1. Because shitbag politicians have the interests of the people at heart only when it comes to foreign policy?

                    I don’t even know what that means. Shitbag politicians have only one person’s interest at heart: their own.

                    1. That was a sarcastic reply to Cytotoxic. I agree with you.

                  2. They are most likely to converge when it comes to foreign policy. What made Sarc’s dichotomy false was the fact that military actions can serve both the interests of shitbag pols and the people. These interests may even be the same, as is the case in The Drone Wars.

                    1. It’s magic I tell you! Crossing a border turns pols into wise, benevolent angels!

                    2. These interests may even be the same, as is the case in The Drone Wars.

                      Really. So it’s in the interest of the people to use drones to kill dirt poor people in the mountains of Asia because… uh, I can’t figure it out.

                2. If I’m presenting limited options when more are available, then by all means let’s hear those alternatives that I’m intentionally omitting.

      2. Because we go to a great deal of effort to make sure that our military is completely under civilian control, the moral responsibility for what the military is despatched to do rests mainly on the civilian controllers.

        Within the scope of that mission, the military can and should be held responsible. But not, IMO, for the mission and civilian policy decisions themselves.

        1. I agree. With the second part anyway.

        2. One man, the president, having the power to send the military out there to kill foreigners with or without the a rubber stamp from Congress is hardly what I’d call complete civilian control.

    3. “I’m just wondering why Mr. Chapman is assigning moral responsibility for decisions made by civilians to the military tasked with carrying out those decisions.”

      You mean Richman? He is about as much of a one note flute as Shikha Dalmia with immigration.

  2. Thus, 40 years after America’s war of aggression against the people of Southeast Asia

    We didn’t fight a war of aggression against all of Southeast Asia, just most of it. What a poorly thought out sentence.

    1. America didn’t fight any war of aggression there at all, and it wasn’t fought against ‘the people’. It was fought in response to North Vietnam’s aggression. Even by noninterventionist standards Sheldon is nakedly dishonest.

      1. Yeah, little detail there: North Vietnam actually invaded first and tried to overthrow the recognized/”legitimate” government.

        1. Shh. Only NEOCON warmongers care about facts.

        2. No need to mention the human cost of the glorious transition to Communist rule in the South after we left. Broken eggs, omelet, etc…

  3. There was little sectarian violence, unless you count the Sunni government under Hussein murdering thousands of Kurds and Shites every year.

  4. “40 years after America’s war of aggression against the people of Southeast Asia, ”

    So, we should just leave countries to be run over by Communist factions, when Communism on a National scale has a strong correlation with mass murder as a tool of statecraft?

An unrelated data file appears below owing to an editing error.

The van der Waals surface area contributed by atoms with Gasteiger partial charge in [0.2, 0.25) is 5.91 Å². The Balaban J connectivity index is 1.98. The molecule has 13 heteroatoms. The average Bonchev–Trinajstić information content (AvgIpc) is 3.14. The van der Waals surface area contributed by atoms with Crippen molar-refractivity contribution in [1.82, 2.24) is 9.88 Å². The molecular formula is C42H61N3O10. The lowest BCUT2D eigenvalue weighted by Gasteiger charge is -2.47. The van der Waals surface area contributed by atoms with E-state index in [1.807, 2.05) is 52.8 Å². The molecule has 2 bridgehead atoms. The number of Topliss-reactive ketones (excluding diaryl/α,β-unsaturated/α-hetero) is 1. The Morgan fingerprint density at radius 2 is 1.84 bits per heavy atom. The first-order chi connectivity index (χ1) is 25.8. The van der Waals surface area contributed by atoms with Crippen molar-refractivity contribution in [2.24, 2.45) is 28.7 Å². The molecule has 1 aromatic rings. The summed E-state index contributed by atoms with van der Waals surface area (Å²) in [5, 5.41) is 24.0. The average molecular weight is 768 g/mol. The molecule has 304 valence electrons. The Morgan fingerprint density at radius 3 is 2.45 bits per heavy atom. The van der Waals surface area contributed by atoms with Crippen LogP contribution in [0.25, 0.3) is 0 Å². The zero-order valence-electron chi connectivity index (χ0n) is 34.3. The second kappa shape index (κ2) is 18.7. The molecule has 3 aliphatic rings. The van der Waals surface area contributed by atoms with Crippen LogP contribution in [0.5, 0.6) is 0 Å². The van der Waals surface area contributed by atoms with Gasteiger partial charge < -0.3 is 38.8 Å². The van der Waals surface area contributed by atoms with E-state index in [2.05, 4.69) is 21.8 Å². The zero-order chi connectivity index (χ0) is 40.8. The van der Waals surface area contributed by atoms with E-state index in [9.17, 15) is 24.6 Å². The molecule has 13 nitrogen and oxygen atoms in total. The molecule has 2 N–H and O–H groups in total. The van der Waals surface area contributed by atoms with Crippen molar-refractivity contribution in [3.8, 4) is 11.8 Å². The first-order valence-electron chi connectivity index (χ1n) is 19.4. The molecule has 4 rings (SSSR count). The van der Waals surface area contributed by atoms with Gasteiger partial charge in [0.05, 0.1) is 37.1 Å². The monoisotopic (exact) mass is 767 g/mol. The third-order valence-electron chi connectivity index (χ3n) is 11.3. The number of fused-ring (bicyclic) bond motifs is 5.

Should we have been in Vietnam? I think it can be argued both ways. But I think that the sentence I quoted assumes that it can only be argued in the negative.

    How about “40 years after America’s ham-handed bungling in Southeast Asia”?

    Because whether we SHOULD have been there or not, we certainly screwed up.

    1. JFK was absolutely right to send assistance and advisors over there. LBJ was absolutely wrong to turn into a full undeclared war. LBJ was absolutely evil and insane for the combat restrictions that caused to much American and SV death and prevented America from defeating the Vietcong until Nixon undid them.

  5. “is a direct consequence of the repression of peaceful dissent by the U.S.-backed government in Baghdad and, ultimately, of the 2003 U.S. invasion and occupation.”

    Richderp is seriously assigning moral blame using The Butterfly Effect. ‘America was here so all your moral agency are belong to us!’

    What an idiot.

  6. “40 years after America’s war of aggression against the people of Southeast Asia, “

    I didn’t read the article, but if it includes this, the author needs to be flogged.

    1. C’mon, don’t you remember the American Killing fields in Cambodia! All those boat people fleeing away from the US… the peaceful and voluntary integration of South Vietnam into the North…

      We did some stupid and some evil things in the area, but a “war of aggression against the people of Southeast Asia” is lifted straight from some Viet Minh handbook.

  7. Next door neighbor is Vietnamese, fought for the South, was in a labor camp for ten years. For some odd reason, that makes me not want to take seriously this bullshit article.

    1. Labor sets you free.

      1. You know who else said that work sets you free?

        1. Doesn’t Obamacare set you free?

  8. This sounds like an argument for why we should stay in a country and try to run their affairs, for their own good.

    1. You know for “anti-war” person he sure seems more mad that TOP MEN aren’t in charge of US Foreign policy.

    2. It is our burden.

  9. So when will Sheldon be going to Venezuela to defend the Bolivarian Revolution against CIA stooges?

    1. Don’t give him any more stupid ideas.

  10. Iraq was certainly ruled by a bad man, Saddam Hussein, who repressed the majority Shi’a, but also mistreated Sunnis.

    Egypt and Iran were also ruled by a bad men who oppressed people yet avoided sectarian conflicts and were secular. When is Sheldon going to bemoan their overthrow?

  11. “Remember this the next time you hear antiwar advocates smeared as isolationists and American foreign intervention lauded as a blessing to mankind.”

    I think the general premise behind this thought is right though, even if the preceding comment is stupid. I’ve had many a “discussion” with neocons who bitch and moan that if we leave some place (like Iraq) then it will be chaos and everyones father will be raped. So we have to stay there for 50 years and magically it will turn out just like Germany.

  12. There was no reason to send Marines into Libya, they weren’t about to invade the United States. Damn that interventionist Thomas Jefferson…

  13. Good post.
    SBB Key Programmer V33 is a good car key programmer.